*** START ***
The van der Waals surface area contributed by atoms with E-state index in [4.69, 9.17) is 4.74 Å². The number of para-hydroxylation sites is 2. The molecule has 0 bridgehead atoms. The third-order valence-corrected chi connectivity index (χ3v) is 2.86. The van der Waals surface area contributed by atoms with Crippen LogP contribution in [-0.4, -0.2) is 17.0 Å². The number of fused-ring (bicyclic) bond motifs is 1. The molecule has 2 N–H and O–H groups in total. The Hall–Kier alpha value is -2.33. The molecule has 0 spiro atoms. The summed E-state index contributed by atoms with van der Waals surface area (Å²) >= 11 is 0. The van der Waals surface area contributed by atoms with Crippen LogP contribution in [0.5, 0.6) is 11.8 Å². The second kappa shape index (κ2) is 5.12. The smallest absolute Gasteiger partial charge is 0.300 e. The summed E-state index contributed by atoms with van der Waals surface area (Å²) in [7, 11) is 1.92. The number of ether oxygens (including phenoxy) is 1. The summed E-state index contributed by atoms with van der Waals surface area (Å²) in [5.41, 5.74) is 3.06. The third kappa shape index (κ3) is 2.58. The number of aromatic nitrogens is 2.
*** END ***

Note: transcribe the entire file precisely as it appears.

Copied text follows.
The van der Waals surface area contributed by atoms with E-state index in [4.69, 9.17) is 4.74 Å². The number of para-hydroxylation sites is 2. The molecule has 0 bridgehead atoms. The third-order valence-corrected chi connectivity index (χ3v) is 2.86. The van der Waals surface area contributed by atoms with Crippen LogP contribution in [-0.4, -0.2) is 17.0 Å². The number of fused-ring (bicyclic) bond motifs is 1. The molecule has 2 N–H and O–H groups in total. The Hall–Kier alpha value is -2.33. The molecule has 0 spiro atoms. The summed E-state index contributed by atoms with van der Waals surface area (Å²) >= 11 is 0. The van der Waals surface area contributed by atoms with Crippen LogP contribution in [0.5, 0.6) is 11.8 Å². The second kappa shape index (κ2) is 5.12. The smallest absolute Gasteiger partial charge is 0.300 e. The summed E-state index contributed by atoms with van der Waals surface area (Å²) in [7, 11) is 1.92. The number of ether oxygens (including phenoxy) is 1. The summed E-state index contributed by atoms with van der Waals surface area (Å²) in [5.41, 5.74) is 3.06. The third kappa shape index (κ3) is 2.58. The number of aromatic nitrogens is 2.